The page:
The shift of media and the advertising dollars with it

6355261479_3aef253fe9_z

The shift of media and the advertising dollars with it

While print ads have been staple to advertisers for hundreds of years, there’s been an inherent problem with its’ effectiveness. Regardless of the publication, marketers who use print to promote their products have battled the same 900 pound elephant in the room; measuring ROI. In the past several years, online media has offered an alternative platform for marketers to promote their products and services, and with it, a promise of highly targeted, closely measurable campaigns. While many savvy marketers have shifted most, if not all of their ad budgets online, the majority of advertising dollars still reside in print publications. As media continues to move online, the advertising dollars with it are still very slow to follow, which is setting the stage for an interesting paradigm shift over the course of the next few years. Nearly all of the campaigns we run to promote eDirectory are done online.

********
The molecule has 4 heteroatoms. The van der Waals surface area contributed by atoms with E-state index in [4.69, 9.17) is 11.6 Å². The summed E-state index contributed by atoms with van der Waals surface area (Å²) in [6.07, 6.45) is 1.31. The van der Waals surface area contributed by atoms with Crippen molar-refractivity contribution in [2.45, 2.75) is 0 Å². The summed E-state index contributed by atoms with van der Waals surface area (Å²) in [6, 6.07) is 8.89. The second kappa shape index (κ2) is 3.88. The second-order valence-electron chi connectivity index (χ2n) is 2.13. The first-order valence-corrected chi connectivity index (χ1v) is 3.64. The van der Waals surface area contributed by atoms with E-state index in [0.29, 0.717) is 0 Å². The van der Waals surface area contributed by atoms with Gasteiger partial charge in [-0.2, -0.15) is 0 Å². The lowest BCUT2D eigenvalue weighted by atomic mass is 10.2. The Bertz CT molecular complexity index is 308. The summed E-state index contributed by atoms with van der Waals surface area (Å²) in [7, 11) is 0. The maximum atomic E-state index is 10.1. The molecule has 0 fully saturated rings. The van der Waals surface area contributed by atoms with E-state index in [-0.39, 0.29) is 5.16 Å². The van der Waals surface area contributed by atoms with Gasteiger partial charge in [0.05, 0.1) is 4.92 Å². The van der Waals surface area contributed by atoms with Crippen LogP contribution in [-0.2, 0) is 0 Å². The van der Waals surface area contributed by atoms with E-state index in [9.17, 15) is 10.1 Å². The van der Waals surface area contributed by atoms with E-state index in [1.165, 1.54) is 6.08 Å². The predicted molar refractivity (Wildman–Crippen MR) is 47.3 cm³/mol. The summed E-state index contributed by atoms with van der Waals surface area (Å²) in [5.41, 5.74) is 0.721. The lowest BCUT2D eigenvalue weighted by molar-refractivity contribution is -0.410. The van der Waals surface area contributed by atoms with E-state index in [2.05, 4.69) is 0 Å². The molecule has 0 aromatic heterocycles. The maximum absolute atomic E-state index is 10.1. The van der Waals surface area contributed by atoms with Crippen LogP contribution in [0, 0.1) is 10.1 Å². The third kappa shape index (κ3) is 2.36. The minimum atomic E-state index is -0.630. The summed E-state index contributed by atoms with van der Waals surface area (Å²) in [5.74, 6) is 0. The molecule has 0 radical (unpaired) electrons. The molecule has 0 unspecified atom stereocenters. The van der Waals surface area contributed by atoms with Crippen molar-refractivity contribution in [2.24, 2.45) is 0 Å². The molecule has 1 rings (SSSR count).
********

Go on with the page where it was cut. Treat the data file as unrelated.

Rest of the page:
As a marketer, web banners, email newsletter sponsorships and email blasts provide keen insight into the success of our messages, our offers and how responsive a given audience is to that message and offer. How many people saw the ad? How many people clicked on it? Of those people, how many people came to my website?

Which pages did they click on when they were there and at what point did they abandon the site? How many people opened my email, how many people that opened that email came to my site, downloaded a whitepaper or furthermore, how many people bought our software because of that ad? The ways to break down and dissect the numbers into cost per lead, cost per conversion, cost per click—they’re all limitless. In print, however, the only concrete number is circulation.